By John Richardson
NOBODY knows how many tonnes of un-cracked naphtha are sitting in steam cracker storage tanks around the world compared with H1 of last year.
Or how much plastic resin and rolls of plastic film are being held in storage by converters. Or how many car dashboards are in the warehouses of auto companies, waiting to be assembled into finished vehicles.
But what we can say with certainty is that global raw materials inventories are higher, with stocks having steadily increased from July 2017.
From that month onwards, purchasing managers up and down all the petrochemicals value chains started asking their CFOs for extra cash to buy raw materials. This was of course an attempt to hedge against further increases in oil prices.
Tying-up extra working capital might end up not being a problem if we are in the midst of a strong, synchronised global economic recovery.
This is certainly the conventional opinion out there. Every time you type a common search term into Google these days, such as ‘global economy” or “Chinese economy”, the overwhelming number of the news items that leap into your view are positive.
Many conversations I have had with petrochemical companies, plastic converters and a few retailers over the last few weeks have also been of the same mood.
I worry that some people have forgotten a golden rule of all oil-market bull runs, such is the confidence out there.
Some demand is always apparent at times like this. Apparent demand is inventory sitting in storage up and down manufacturing chains because of the process I have just described. Stock building always happens, even during the strongest periods of economic growth.
It seems to me, though, that higher petrochemicals sales volumes are being viewed as almost entirely representing real demand.
Some petrochemicals sales managers might, as a result, be saying to their plant production managers, “raise your operating rates. Give us more to sell”. Production managers may then tell purchasing managers to buy more raw materials, with the purchasing managers making a convincing case to their CFOs for yet more working capital.
The above chart – an updated and more comprehensive version of the one I ran last Friday – shows that since July 2017, petrochemicals pricing hasn’t risen in line with higher naphtha costs. On average, the prices listed are up just 15% versus a 42% increase in naphtha.
If the global economy was as strong as conventional wisdom indicates, why hasn’t petrochemicals pricing increased in line with naphtha? Shouldn’t the increases in pricing actually be ahead of higher naphtha costs?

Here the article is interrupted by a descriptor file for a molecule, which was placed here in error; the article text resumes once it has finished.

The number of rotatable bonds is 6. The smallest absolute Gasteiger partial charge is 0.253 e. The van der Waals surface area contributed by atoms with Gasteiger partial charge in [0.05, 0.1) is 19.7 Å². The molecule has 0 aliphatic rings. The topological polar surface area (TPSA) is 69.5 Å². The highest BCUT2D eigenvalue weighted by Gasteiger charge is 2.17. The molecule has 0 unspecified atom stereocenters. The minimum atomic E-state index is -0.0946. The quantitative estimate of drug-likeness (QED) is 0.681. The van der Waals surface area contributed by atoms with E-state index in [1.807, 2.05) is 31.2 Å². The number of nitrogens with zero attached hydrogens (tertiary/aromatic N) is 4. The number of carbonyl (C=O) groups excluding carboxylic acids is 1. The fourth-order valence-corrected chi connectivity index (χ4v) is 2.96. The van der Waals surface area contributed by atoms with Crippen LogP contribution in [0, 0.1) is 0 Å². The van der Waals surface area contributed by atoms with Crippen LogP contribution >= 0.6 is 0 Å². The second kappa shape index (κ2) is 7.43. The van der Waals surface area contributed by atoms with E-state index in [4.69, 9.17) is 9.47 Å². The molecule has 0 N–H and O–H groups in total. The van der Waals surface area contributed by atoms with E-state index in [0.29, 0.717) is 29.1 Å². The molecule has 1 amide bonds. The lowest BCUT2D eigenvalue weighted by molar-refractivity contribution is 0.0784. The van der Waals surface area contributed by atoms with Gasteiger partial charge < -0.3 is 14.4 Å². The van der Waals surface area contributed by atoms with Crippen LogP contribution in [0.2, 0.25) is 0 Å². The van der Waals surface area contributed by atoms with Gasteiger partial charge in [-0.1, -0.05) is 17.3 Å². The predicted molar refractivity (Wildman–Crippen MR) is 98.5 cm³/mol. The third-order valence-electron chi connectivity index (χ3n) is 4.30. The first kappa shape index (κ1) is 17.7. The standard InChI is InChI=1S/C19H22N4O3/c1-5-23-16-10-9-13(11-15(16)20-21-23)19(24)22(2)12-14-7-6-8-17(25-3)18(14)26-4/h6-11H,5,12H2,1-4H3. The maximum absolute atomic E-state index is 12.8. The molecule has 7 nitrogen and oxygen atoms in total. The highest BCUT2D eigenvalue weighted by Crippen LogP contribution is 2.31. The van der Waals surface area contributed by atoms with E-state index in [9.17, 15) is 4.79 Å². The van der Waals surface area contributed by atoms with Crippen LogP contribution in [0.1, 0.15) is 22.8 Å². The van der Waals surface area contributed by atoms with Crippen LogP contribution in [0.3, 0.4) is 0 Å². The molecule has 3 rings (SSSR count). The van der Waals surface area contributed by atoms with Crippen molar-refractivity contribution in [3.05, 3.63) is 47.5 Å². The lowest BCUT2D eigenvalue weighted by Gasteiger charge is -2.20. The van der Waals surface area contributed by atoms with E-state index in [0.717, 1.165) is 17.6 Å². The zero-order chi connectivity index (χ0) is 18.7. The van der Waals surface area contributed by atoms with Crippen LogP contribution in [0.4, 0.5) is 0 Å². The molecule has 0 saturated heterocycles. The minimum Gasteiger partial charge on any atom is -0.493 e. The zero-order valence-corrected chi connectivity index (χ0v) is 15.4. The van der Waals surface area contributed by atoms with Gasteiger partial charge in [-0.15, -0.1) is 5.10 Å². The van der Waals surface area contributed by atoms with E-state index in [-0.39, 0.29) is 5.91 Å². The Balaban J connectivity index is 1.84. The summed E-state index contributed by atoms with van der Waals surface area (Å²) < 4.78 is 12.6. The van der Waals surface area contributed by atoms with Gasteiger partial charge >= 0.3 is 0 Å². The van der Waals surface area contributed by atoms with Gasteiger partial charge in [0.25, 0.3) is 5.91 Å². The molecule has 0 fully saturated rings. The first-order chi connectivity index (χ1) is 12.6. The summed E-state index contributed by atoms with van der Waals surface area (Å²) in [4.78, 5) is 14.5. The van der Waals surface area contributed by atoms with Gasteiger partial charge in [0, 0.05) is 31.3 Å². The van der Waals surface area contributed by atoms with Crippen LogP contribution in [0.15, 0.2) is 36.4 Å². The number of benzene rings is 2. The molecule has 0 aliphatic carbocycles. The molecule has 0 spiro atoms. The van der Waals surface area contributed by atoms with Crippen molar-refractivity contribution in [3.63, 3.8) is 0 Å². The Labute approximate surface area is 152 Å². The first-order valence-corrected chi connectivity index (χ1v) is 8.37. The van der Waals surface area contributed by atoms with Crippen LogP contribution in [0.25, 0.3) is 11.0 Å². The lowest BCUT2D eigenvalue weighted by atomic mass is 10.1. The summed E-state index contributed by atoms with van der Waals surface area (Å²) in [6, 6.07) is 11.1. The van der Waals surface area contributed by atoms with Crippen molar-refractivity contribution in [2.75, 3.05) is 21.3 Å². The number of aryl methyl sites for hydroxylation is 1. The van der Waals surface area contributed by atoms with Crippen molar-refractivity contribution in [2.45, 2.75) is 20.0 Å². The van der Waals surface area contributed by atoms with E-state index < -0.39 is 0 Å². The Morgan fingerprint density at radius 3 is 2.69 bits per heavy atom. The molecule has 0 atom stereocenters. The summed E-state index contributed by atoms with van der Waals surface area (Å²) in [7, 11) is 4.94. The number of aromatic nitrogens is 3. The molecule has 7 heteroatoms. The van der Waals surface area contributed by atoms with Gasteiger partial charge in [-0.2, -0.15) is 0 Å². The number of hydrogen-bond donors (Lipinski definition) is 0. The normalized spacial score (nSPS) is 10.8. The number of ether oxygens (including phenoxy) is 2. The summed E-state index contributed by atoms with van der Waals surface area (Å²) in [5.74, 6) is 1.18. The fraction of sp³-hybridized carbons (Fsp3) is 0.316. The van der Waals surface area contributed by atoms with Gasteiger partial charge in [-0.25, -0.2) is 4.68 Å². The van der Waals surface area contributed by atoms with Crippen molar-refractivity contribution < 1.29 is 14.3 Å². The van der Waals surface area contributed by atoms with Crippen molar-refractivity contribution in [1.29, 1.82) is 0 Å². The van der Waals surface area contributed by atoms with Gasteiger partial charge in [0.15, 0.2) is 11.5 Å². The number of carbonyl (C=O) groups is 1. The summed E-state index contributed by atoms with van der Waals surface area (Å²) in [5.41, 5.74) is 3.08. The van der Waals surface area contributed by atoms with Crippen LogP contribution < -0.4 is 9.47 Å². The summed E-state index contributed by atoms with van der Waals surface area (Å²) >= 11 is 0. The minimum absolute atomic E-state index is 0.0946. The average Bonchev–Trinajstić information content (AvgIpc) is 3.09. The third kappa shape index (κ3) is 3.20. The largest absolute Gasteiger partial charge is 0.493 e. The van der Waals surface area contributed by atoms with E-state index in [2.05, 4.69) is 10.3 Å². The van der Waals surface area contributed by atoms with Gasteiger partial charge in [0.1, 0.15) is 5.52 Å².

Is this just a question of time? Or does the American Chemistry Council (ACC) data on global operating rates point to the real, underlying state of the global economy?
Global overall chemicals capacity utilisation was at just 81% in November, according to the ACC. This was the second lowest November reading on record, and the 2009-2016 average operating rate was well below that for 1987-2008.
The risk from crude
Strong oil prices are seen as a reflection of the OPEC supply cuts, geopolitical disruptions and the booming global economy.
But what if today’s rally is mainly the result of the production cuts and financial speculation, which has been fuelled by huge volumes of cheap credit? What if real demand growth is, in fact, slowing down?
Fellow blogger Paul Hodges argues that hedge funds have added some 1.4bn barrels of long positions in oil and oil products since June 2017 whilst shorting the dollar. This represents 15 days of global demand.
Hodges writes: The hedge funds didn’t buy 15 days-worth of oil to use it. They bought it to speculate, with the OPEC-Russia deal providing the essential “story” to support their buying binge.
This is of course not real demand for oil. It is instead apparent demand which has in turn created apparent demand for petrochemicals.
If oil prices were to see a significant decline we would see a destocking process. This would reveal the extent of the gap between apparent and real demand for petrochemicals, plastic film and car dashboards etc.. Petchem companies would also be left holding over-priced raw material inventories and stocks of unsold petrochemicals and polymers.
What happens in March during the refinery maintenance season when the physical demand for oil will fall? And/or what happens to all this speculative money when the coordinated withdrawal of central bank stimulus starts to really take effect?